In the world of medical imaging, picture archiving and communication systems (PACS) are computers or networks dedicated to the storage, retrieval, distribution and presentation of images. Typically PACS handles the gamut of medical imaging instruments, including magnetic resonance imaging (MRIs), which uses a powerful magnetic field, radio waves and a computer to produce detailed pictures of organs, soft tissues, bone and virtually all other internal body structures; positron emission tomography (PET) scans, which accurately image the cellular function of the human body, and computed tomography (CT) scans, which uses special x-ray equipment to produce multiple images or pictures of the inside of the body and a computer to join them together in cross-sectional views of the area being studied.
A PACS system usually includes a state-of-the-art radiology information system enabling images and data to be delivered to physicians anywhere in the world with access to a high speed broadband Internet connection. As the medium for medical imaging becomes more sophisticated, a PACS system is necessary to take full advantage of the higher level diagnostic studies. Essentially, because the technological advances in MR, CT and PET imaging are so great,
traditional "films" no longer suffice for an accurate patient study.
Translation: The radiology equipment in health care facilities has become so high-tech, doctors now need super-fancy machines to read the results. At least in theory, patients now get a quicker, more accurate diagnosis. Plus, a more precise diagnostic image means the need for less images overall. While concern about the over-utilization of high-end imaging equipment has resulted in recent legislation designed to ensure health care facilities are properly trained to utilize these highly energetic imaging systems, nothing really beats a good old fashioned 64 slice CT scan (the x-ray tube within this scanner completes a 360 degree rotation in 0.4 seconds creating 64, 0.5 mm slices) when the medical need is there.
On the environmental front, PACS means the elimination of film, a darkroom and hazardous chemicals. A typical medical X-ray film consists of a transparent base coated on at least one side with a laminar grain silver halide emulsion and a separate hydrophilic colloid layer containing a developing agent for silver halide in an amount corresponding to at least 0.5 moles per mole of the silver coated on that side of the base. In a vacuum, the elimination of this process altogether probably can't hurt the environment. In return, however, a PACS system does come with a lot of high-tech gadgets that consume a fair share of energy, such as diagnostic workstations, multiple-mega pixel color or grey scale LCD monitors, modality inputs, image gateway software, hard drive back up, external CD burner, and a massive image archive.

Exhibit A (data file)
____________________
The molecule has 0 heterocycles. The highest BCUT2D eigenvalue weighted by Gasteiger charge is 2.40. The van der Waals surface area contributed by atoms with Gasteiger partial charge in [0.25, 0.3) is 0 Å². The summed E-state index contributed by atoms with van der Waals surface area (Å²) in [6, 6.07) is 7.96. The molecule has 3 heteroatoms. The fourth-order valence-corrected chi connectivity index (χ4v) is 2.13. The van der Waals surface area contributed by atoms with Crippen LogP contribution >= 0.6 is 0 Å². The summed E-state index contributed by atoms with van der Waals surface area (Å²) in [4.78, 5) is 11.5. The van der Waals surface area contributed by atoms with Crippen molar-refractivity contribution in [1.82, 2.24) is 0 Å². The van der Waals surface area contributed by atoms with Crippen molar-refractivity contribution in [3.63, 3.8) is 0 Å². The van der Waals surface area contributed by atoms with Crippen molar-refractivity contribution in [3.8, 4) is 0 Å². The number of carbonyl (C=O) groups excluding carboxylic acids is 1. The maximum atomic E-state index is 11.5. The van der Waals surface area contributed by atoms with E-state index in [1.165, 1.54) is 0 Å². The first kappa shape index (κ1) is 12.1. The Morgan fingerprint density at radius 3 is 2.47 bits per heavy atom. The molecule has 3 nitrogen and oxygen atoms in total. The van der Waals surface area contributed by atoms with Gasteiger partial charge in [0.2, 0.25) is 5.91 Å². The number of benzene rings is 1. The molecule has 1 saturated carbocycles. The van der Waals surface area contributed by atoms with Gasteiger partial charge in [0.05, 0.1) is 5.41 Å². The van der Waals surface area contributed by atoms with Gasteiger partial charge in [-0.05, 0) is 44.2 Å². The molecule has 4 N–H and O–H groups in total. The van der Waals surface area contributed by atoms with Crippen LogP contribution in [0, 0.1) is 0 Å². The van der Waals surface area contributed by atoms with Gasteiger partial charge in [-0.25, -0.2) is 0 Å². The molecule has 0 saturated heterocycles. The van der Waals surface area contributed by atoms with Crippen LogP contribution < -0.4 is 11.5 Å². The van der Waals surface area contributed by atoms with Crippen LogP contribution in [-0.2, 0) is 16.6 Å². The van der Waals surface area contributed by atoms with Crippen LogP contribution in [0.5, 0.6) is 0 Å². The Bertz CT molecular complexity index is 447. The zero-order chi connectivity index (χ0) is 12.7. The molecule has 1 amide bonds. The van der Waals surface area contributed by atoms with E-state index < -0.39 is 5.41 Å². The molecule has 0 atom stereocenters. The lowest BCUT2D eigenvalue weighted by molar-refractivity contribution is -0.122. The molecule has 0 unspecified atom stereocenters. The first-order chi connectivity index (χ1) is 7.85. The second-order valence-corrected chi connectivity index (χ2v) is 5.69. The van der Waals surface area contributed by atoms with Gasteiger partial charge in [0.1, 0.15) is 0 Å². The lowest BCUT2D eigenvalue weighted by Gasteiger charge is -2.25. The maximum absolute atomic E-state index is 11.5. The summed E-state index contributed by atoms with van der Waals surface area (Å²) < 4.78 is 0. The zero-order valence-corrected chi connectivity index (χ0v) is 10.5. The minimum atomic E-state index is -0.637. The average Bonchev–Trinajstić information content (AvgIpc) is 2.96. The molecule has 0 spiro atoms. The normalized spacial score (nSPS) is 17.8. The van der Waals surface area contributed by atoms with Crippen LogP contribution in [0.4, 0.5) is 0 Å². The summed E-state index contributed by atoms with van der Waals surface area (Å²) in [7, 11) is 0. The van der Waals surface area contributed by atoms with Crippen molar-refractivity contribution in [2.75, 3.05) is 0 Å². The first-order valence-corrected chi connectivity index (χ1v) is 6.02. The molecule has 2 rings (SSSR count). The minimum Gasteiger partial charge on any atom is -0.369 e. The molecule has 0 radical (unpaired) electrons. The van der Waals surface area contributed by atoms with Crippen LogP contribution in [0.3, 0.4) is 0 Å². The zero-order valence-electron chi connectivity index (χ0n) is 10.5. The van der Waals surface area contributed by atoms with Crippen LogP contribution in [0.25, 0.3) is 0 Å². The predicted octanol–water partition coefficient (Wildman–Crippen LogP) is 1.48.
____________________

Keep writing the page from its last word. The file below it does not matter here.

So is less more, or is it less, in this case? There's no clear answer on the medical technology front, but perhaps the closest analogy for comparison is the battle between the 35 mm camera and the digital camera. As just one example, the introduction of the digital camera caused in the methylene chloride release from Kodak's plant in Rochester, N.Y., to fall from 3,900 tons in 1987 to 272 tons in 2005. There is also less of a demand for cowhide and bones, the materials used to make the gelatin to hold film's photosensitive silver-halide crystals in suspension. And the silver used in photographic materials was said to be more toxic to water organisms than mercury, according to the Swedish Environmental Board. By 2006, 90 percent of all cameras sold in Sweden were digital, and more digital photography means that there is less developing of conventional silver-halide film. In fact, the SED claimed that silver levels dropped by more than half between 2001 and 2006 in the waters of the Stockholm archipelago.
But even digital cameras come with a price, and it's usually a computer, a photo printer, a need for more storage, additional batteries, and the ongoing "keeping up with the Joneses" battle over the mega pixels. So we may not use toxic film, but we take digital pictures without giving any thought to the possibility, again, that less may be more.
Technology will continue to advance and further complicate this discussion. Although a CT may cost in excess of $1 million, and a PACS system an additional $400,000, the digital camera industry is certainly not anemic given the place it has in everyday lives. Hospitals, doctors, professional photographers and everyday consumers should be mindful that every technological innovation comes with a price. In fact, it may not be possible to properly assess the pros and cons to these decisions in temporal proximity with the purchase. So until technology allows us to see into the future in order to assess the decisions of today, we can only be mindful that nothing is really ever black or white, unless we are talking about the niche market for photographers, and then both 35 mm film and digital cameras hold their own.
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